What is a strategy?
June 16, 2010
What is a Strategy (continued)

When using options, you employ a strategy, which is simply a description of which options to buy and sell. 

Last time we talked about buying a call spread, in which you buy one call option and sell another.  When a trader buys a call spread,

  • The option bought has a lower strike price than you option sold
  • Both options have he same expiration date (discussion next time)
What is a 'strike price'?
When you own a call option, you own the right to buy 100 shares of stock at a specified price.
When you own a put option, you have the right to sell 100 shares of stock at a specified price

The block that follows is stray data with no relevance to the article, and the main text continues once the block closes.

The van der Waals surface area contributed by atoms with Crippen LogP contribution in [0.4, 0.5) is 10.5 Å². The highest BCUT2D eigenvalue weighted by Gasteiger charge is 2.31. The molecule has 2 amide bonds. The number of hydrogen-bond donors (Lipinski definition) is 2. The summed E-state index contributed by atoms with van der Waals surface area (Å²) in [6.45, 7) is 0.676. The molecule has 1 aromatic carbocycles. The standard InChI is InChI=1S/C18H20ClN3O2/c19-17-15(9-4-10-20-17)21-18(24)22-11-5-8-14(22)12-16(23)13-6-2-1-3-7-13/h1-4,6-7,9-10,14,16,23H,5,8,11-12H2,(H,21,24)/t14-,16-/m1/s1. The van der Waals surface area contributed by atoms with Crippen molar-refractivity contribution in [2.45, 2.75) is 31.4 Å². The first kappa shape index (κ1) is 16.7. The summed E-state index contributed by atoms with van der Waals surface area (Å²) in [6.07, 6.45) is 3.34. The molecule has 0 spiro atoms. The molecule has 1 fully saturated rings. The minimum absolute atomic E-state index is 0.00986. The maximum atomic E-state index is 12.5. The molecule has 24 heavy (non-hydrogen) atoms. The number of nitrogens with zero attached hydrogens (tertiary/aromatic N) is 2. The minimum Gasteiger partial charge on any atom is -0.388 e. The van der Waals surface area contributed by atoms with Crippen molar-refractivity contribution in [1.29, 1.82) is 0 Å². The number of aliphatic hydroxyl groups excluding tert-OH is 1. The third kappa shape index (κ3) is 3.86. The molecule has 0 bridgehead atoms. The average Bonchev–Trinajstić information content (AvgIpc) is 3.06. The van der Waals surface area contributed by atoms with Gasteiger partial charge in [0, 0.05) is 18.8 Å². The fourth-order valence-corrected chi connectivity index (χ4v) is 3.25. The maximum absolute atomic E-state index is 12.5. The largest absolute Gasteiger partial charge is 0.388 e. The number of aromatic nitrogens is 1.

That 'specified price' is called the strike price
An example of 'buying a call spread is:
Buy 2 GOOG Sep 550 calls
Sell 2 GOOG Sep 570 calls

Note:  You buy the call option with the lower strike price.  The call option sold has the higher strike price.
The call option with the lower strike price always costs more than the call with the higher strike price.  Why?  The right to buy stock at a lower price is more valuable than he right to buy stock at a higher price.  [If this is not understood at this point, we will get to a discussion soon]

When you buy the more costly option, you pay cash for the spread.  Such trades are referred to as a 'debit spread' because you pay a debit to make the trade

When you collect cash for trading a spread, the trade is referred to as a 'credit spread.'.

Mark D Wolfinger

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